Daily News: Rep. Pete King must keep probe of violent Islamic fundamentalism focused on facts, nothing but facts
March 9, 2011
The clamor against Rep. Pete King's congressional probe of violent Islamic extremism grows as the moment approaches when he calls his first witness tomorrow.
Cries of McCarthyism and anti-Muslim bias are overwrought and unfair. King has chosen a perfectly worthy topic for a hearing.
The benefit or risk of the exercise depends on what happens once the gavel falls. If King, fellow lawmakers and gathered experts stick to the facts, they will do the country a service. If they traffic in innuendo and distortions, damage will be done.
On this score, there is cause for concern. In the past, the Long Island Republican has, among other sloppy statements, repeated the unsubstantiated claim that "80 to 85% of mosques in this country are controlled by Islamic fundamentalists." He must choose his words far more carefully.
But let no one question the gravity of the threat or the importance of scrutiny. Radicalized Americans have done great harm – and aim to do more.
Army psychiatrist Nidal Malik Hasan killed 13 people at Fort Hood in Texas. Abdulhakim Mujahid Muhammad, born Carlos Bledsoe, attacked an Army recruiting center in Little Rock, Ark., killing one soldier and wounding a second.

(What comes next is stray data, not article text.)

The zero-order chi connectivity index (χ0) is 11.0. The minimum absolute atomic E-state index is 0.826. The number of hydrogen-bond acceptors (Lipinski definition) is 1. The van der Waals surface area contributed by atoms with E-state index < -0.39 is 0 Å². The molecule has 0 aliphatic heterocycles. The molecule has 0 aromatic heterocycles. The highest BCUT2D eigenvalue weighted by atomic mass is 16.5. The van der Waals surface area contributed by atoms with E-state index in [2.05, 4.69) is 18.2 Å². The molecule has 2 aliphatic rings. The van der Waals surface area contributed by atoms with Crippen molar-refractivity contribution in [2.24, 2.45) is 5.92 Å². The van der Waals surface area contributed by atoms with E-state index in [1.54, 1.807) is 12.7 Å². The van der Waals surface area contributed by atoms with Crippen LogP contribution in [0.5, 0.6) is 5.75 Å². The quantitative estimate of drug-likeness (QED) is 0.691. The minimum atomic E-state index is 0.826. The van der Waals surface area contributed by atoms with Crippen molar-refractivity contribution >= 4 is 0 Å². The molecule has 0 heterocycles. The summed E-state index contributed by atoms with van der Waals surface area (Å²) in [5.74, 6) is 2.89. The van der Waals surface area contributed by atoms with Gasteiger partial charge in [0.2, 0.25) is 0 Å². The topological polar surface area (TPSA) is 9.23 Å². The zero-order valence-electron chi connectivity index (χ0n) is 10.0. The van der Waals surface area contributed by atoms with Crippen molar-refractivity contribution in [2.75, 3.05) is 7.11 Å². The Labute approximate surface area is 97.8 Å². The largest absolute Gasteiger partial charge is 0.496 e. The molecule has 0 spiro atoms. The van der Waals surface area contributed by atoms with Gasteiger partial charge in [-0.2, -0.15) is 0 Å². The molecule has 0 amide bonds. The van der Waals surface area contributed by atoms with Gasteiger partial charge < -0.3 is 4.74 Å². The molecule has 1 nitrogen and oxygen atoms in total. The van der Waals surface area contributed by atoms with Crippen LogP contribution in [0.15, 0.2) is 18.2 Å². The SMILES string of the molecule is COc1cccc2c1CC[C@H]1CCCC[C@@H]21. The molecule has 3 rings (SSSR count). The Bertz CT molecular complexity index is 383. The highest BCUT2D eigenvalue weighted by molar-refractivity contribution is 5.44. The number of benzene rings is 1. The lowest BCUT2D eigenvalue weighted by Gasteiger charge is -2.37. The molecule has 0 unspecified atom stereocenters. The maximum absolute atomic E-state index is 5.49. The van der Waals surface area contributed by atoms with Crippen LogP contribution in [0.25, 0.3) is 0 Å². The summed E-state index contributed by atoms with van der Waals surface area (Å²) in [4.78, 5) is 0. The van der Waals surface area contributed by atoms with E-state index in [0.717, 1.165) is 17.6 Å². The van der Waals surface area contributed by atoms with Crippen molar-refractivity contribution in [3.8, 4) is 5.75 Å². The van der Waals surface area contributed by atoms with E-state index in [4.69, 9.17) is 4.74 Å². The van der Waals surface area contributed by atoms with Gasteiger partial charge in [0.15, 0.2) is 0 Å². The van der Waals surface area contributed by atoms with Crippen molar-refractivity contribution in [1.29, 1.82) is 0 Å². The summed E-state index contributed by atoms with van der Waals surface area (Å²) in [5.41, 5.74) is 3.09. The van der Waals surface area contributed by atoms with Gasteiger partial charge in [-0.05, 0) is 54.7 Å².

Najibullah Zazi, an immigrant from Afghanistan, led what seemed like a normal American life until he traveled to Pakistan in 2008 for explosives training and was arrested for plotting to set off bombs in the city subways. Times Square bomber Faisal Shahzad targeted hundreds with a car bomb. Four Newburgh men sought to bomb Bronx synagogues, and dozens of other would-be jihadists took aim at airliners, office buildings and other places where fellow Americans gathered.
The fact that other crimes are motivated by different forms of extremism, as opponents of King's hearings have pointed out, is irrelevant.
Less than 10 years after 9/11, it is this threat that remains clearest and most present.
That's why Attorney General Eric Holder, no alarmist, last year said: "The threat has changed from simply worrying about foreigners coming here, to worrying about people in the United States, American citizens."
It's why Homeland Security Secretary Janet Napolitano, no alarmist, last month told Congress, "Over the past two years, we have seen the rise of a number of terrorist groups inspired by Al Qaeda ideology … that are placing a growing emphasis on recruiting individuals who are either Westerners or have connections to the West."
Yes, in some cases the broader Muslim community has helped expose and arrest plots. But at other times, cooperation has been lagging.
Indeed, in these pages four years ago, a local imam, Shamsi Ali, was so concerned, he called on his fellow Muslim clergy to root out radicals – writing that "there are local preachers who distort our faith to foment hatred of America. There are people who, rather than encouraging young people to build better lives for themselves, irresponsibly egg them on toward an angry and narrow view of the future. I see this danger every day."
King must keep his inquiry to the facts. If he does, the hearings will contribute to the country's understanding of a grave threat. We live in hope.